Video series of WEIT (Chapter 1)

Treat Paine Metcalf of MassComprehension is producing a series of online videos using the words from Chapter 1 of Why Evolution is True. Part 3 has just come out, and two more videos remain. (No other chapters will be done). Here’s the latest, and you can find all three at this link.
This is part 3, 5½ minutes long. There’s now a paper book, an audiobook, and this is at least one chapter of a “videobook”:


  1. rickflick
    Posted March 7, 2017 at 12:04 pm | Permalink

    This is a delightful series. When it’s done, I’ll sending a link to my kin who are not very well educated in such things. The music alone should lull them into submission.

  2. Don Mackay
    Posted March 7, 2017 at 12:06 pm | Permalink

    I wish I had these excellent clips to hand when teaching evolution at my old high school, some years ago.In those days I used a nice film (based around Galapagos Is.) for which Alan Alda gave an intelligent and at times amusing commentary.

  3. Posted March 7, 2017 at 12:30 pm | Permalink

    Excellent series so far – looking forward to rest of it.

  4. Randy schenck
    Posted March 7, 2017 at 1:17 pm | Permalink

    Should eventually be in all the public schools. Great intro.

  5. Posted March 7, 2017 at 1:17 pm | Permalink

    First rate work! Congrats to the film makers.

  6. Graham Head
    Posted March 7, 2017 at 1:44 pm | Permalink

    At 2:40 the commentary says 1635 for Linnaeus but the graphic ssys 1735.

    • MassComprehension
      Posted March 7, 2017 at 1:57 pm | Permalink

      Linnaeus published Systema Naturae, his work on biological classifications, in 1735. Considering Linnaeus was not alive in 1635, the audio here seems incorrect, so I used 1735 in the captions (with an asterisk indicating the discrepancy).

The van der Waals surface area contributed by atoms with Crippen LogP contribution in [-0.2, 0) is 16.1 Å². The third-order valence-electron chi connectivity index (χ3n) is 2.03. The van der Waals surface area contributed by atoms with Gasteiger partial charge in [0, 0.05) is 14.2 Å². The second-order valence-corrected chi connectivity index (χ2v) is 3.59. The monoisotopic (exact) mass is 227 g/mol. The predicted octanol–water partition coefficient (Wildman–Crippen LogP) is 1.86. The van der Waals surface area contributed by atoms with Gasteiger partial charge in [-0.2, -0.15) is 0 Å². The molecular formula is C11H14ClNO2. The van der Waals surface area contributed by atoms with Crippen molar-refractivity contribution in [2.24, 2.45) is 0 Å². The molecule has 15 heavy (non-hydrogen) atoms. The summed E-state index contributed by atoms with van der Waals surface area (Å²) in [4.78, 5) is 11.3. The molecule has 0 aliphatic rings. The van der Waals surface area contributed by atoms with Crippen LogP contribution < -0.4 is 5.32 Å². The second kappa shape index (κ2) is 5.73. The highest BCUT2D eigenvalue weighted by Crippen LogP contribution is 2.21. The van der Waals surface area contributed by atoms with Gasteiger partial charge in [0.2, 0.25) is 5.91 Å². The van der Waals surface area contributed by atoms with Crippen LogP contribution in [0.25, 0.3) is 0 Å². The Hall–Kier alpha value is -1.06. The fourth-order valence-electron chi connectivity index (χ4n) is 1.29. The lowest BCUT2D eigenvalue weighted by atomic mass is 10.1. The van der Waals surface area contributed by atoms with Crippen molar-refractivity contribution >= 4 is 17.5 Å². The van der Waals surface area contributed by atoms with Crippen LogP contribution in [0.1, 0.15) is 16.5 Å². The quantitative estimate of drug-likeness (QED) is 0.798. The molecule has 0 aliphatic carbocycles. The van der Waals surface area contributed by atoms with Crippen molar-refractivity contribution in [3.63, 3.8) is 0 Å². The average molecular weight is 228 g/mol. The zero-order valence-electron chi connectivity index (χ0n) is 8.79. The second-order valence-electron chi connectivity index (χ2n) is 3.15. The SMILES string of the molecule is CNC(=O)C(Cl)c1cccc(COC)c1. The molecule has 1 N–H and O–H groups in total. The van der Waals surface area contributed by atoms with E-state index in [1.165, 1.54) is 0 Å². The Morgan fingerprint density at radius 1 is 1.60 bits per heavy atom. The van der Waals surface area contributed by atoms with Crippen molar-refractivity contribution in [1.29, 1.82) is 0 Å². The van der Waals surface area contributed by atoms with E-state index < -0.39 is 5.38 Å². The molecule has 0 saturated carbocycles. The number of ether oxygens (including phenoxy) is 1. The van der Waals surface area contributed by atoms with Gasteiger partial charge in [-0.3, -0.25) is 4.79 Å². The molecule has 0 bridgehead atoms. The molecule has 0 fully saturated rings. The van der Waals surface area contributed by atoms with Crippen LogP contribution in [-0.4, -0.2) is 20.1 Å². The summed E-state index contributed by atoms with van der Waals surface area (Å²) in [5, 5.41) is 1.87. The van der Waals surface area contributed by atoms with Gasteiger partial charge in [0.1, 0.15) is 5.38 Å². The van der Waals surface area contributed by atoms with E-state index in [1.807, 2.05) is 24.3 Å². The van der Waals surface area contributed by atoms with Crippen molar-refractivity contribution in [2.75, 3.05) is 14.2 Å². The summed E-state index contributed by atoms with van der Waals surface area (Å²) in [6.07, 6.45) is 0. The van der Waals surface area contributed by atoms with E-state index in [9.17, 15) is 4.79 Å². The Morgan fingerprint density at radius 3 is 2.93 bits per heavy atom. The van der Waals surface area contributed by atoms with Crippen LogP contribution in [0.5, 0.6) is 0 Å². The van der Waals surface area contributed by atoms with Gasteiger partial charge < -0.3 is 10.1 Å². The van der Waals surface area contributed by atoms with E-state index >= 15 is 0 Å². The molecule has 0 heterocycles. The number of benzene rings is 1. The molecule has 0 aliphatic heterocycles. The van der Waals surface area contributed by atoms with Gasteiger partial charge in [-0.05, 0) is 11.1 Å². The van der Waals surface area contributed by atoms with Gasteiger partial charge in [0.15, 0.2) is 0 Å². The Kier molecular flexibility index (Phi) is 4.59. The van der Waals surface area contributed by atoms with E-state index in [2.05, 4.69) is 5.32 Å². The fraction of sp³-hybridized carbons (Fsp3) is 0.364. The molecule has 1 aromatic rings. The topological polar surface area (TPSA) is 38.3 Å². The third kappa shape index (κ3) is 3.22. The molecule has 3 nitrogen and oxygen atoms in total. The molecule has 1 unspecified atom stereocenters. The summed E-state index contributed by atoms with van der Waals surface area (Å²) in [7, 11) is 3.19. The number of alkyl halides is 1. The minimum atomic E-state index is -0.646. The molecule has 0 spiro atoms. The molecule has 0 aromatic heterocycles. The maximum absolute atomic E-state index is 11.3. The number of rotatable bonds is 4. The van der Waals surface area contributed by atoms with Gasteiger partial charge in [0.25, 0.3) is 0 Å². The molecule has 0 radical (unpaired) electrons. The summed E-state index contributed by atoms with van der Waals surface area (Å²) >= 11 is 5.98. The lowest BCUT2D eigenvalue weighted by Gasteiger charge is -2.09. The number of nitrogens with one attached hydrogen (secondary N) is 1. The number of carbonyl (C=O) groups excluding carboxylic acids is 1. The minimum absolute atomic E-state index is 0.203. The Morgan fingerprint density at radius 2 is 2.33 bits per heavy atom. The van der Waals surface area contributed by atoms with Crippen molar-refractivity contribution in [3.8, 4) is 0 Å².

7. Mark Sturtevant
    Posted March 7, 2017 at 2:00 pm | Permalink

    Beautiful! I always immensely enjoy these. In previous installments we were encouraged to give corrections or suggestions. In the hopes that that is still the case, I suggest a modification of the tree of vertebrates, starting at 1:15. There, the outgroup of the vertebrates is a jellyfish. That is a considerable jump. It is better to have a close relative of the vertebrates that lacks vertebrae instead. The appropriate one to use is a ‘basal chordate’ like Amphioxus.

  8. Debbie Coplan
    Posted March 7, 2017 at 4:44 pm | Permalink

    What great videos. The visuals, music and explanations are superb.
    Thank you!

    • George Atkinson
      Posted March 7, 2017 at 10:36 pm | Permalink

      The visuals and explanations were indeed nice, but I think the musical bed was too often a distraction: by the third video I was wishing for a knob that would lower the background by 10dB or so, the better to hear the explanations.

  9. Andrea Kenner
    Posted March 8, 2017 at 5:27 am | Permalink

    Very nicely done!

  10. Kevin
    Posted March 8, 2017 at 8:10 am | Permalink

    Fantastic. Should be used in every school.

  11. Ken Elliott
    Posted March 8, 2017 at 8:58 am | Permalink

    This is brilliant! Onto Facebook it goes, where it is sure to garner some interesting comments from my Trump supporting family and friends.

  12. Posted March 9, 2017 at 12:07 pm | Permalink

    Visual explanations are very valuable!

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